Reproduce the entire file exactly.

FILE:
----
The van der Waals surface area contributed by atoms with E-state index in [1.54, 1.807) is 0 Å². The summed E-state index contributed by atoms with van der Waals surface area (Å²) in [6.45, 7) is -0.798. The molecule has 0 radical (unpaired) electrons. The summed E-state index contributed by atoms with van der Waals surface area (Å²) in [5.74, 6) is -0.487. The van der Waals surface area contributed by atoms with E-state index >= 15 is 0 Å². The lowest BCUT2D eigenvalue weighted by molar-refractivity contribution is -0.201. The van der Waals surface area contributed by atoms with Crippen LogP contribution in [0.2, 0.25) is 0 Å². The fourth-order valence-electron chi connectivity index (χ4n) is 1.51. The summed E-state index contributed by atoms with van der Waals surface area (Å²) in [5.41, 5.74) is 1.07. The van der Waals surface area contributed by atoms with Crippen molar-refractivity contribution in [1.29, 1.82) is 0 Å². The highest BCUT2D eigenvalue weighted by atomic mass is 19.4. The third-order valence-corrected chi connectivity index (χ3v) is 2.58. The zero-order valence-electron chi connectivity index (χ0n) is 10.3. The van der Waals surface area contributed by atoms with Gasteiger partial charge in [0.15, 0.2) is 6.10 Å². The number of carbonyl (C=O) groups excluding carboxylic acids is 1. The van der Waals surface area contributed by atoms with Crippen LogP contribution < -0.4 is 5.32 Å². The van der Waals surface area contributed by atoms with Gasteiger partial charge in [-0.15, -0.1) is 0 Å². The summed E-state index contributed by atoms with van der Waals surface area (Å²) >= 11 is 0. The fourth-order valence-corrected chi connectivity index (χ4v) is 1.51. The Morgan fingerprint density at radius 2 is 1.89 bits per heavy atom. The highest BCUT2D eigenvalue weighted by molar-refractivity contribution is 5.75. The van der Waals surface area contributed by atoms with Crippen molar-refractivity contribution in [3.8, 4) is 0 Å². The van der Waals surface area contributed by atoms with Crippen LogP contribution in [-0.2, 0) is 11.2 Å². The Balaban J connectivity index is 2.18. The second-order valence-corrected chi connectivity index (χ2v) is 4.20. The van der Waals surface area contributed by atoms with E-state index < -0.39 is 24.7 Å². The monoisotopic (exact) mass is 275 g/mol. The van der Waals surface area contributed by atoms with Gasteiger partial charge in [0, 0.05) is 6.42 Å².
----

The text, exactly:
The van der Waals surface area contributed by atoms with E-state index in [1.54, 1.807) is 0 Å². The summed E-state index contributed by atoms with van der Waals surface area (Å²) in [6.45, 7) is -0.798. The molecule has 0 radical (unpaired) electrons. The summed E-state index contributed by atoms with van der Waals surface area (Å²) in [5.74, 6) is -0.487. The van der Waals surface area contributed by atoms with E-state index >= 15 is 0 Å². The lowest BCUT2D eigenvalue weighted by molar-refractivity contribution is -0.201. The van der Waals surface area contributed by atoms with Crippen LogP contribution in [0.2, 0.25) is 0 Å². The fourth-order valence-electron chi connectivity index (χ4n) is 1.51. The summed E-state index contributed by atoms with van der Waals surface area (Å²) in [5.41, 5.74) is 1.07. The van der Waals surface area contributed by atoms with Crippen molar-refractivity contribution in [1.29, 1.82) is 0 Å². The highest BCUT2D eigenvalue weighted by atomic mass is 19.4. The third-order valence-corrected chi connectivity index (χ3v) is 2.58. The zero-order valence-electron chi connectivity index (χ0n) is 10.3. The van der Waals surface area contributed by atoms with Gasteiger partial charge in [0.15, 0.2) is 6.10 Å². The number of carbonyl (C=O) groups excluding carboxylic acids is 1. The van der Waals surface area contributed by atoms with Crippen LogP contribution < -0.4 is 5.32 Å². The van der Waals surface area contributed by atoms with Gasteiger partial charge in [-0.15, -0.1) is 0 Å². The summed E-state index contributed by atoms with van der Waals surface area (Å²) >= 11 is 0. The fourth-order valence-corrected chi connectivity index (χ4v) is 1.51. The Morgan fingerprint density at radius 2 is 1.89 bits per heavy atom. The highest BCUT2D eigenvalue weighted by molar-refractivity contribution is 5.75. The van der Waals surface area contributed by atoms with Crippen molar-refractivity contribution in [3.8, 4) is 0 Å². The van der Waals surface area contributed by atoms with Crippen LogP contribution in [-0.2, 0) is 11.2 Å². The Balaban J connectivity index is 2.18. The second-order valence-corrected chi connectivity index (χ2v) is 4.20. The van der Waals surface area contributed by atoms with E-state index < -0.39 is 24.7 Å². The monoisotopic (exact) mass is 275 g/mol. The van der Waals surface area contributed by atoms with Gasteiger partial charge in [0, 0.05) is 6.42 Å².